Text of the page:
Hi. I trust you and yours are well.
Thank you always for reading my books and free bi-monthly broadcasts, and using my tools and strategies for winning in a VUCA world with freedom, power and peace of mind.*
*You probably know by now: VUCA stands for Volatility, Uncertainty, Complexity and Ambiguity. Perhaps you also know the Chinese curse: May you live in interesting times 😉
A confession (please don’t tell my family): I was playing Wordle, the game Tim Wardle developed and then sold to the New York Times, where you have to guess a 5-letter word. You have 6 guesses, then you lose. And I did not find the word. So after 5 failed guesses, I caved and asked ChatGPT.
But ChatGPT was not as smart as I thought it was.
The machine, developed by OpenAI, took the world by storm in early 2023. And it does amazing things for me. For example, I had told it to write a course outline based on my book Communicate or Die, and it did an excellent job. And it’s helping us create an online self-assessment, complete with diagnostics and recommendations, for my online leadership course PowerCatalyst
But now I wanted it to help me with a Wordle game. If you don’t know Wordle, you may want to try it, it’s very cool, and free. https://www.nytimes.com/games/
In fact, my family and I play Wordle every day, each of us separately. Wordle has become a kind of addiction. So perhaps the fact that you can play it only once a day is a blessing in disguise.
The idea is that you have 6 tries to guess a 5-letter word. And a little like MasterMind, which I played as a teen in the 1970s, you get feedback: a green tile for the correct letter in the correct place, and a yellow letter for the correct letter in the wrong place.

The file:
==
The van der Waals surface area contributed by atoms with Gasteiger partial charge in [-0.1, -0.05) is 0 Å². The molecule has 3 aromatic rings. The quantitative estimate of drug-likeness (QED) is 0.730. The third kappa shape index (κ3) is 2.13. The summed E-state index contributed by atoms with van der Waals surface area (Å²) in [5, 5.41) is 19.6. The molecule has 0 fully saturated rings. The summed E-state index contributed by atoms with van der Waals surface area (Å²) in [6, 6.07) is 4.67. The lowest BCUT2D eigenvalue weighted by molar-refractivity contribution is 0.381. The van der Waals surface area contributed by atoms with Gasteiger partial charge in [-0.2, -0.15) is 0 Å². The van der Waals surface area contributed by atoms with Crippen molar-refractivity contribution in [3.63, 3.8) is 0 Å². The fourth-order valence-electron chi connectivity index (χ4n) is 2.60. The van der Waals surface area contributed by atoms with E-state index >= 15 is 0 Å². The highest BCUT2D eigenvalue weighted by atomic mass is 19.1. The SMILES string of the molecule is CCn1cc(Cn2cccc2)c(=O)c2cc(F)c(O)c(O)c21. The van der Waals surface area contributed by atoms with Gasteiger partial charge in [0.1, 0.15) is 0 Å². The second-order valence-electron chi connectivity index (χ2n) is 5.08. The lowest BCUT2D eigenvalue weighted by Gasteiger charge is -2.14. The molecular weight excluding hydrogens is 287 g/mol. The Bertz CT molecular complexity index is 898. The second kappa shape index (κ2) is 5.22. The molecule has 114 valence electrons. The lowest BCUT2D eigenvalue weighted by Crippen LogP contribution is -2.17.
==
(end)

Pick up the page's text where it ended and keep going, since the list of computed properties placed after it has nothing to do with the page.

One day I was stuck. For the life of me, I could not come up with a workable word.
So in a moment of weakness, I turned to ChatGPT. I thought AI must be able to help me. I gave it a simple command: “please list all English 5-letter words where the 2nd letter is E, the 3rd letter is V, the 4th letter is E.
ChatGPT gave me a whole bunch of words like LOVER or RIVER, which were obviously wrong. I kept saying, “Thank you, but you are wrong.” And ChatGPT kept apologizing, only to provide more wrong words.
What do we learn from this? ChatGPT is an amazing tool, but you should treat it like a really eager intern. It will produce a lot of good stuff, along with some incredibly stupid mistakes.
And just in case AI ever takes control of humanity, I want to be nice to ChatGPT. I’d like to make clear that I am grateful to ChatGPT, I think ChatGPT is super cool, I love ChatGPT.
To learn more about effective speaking, check out my book Communicate or Die.
What do you think? I look forward to reading you.
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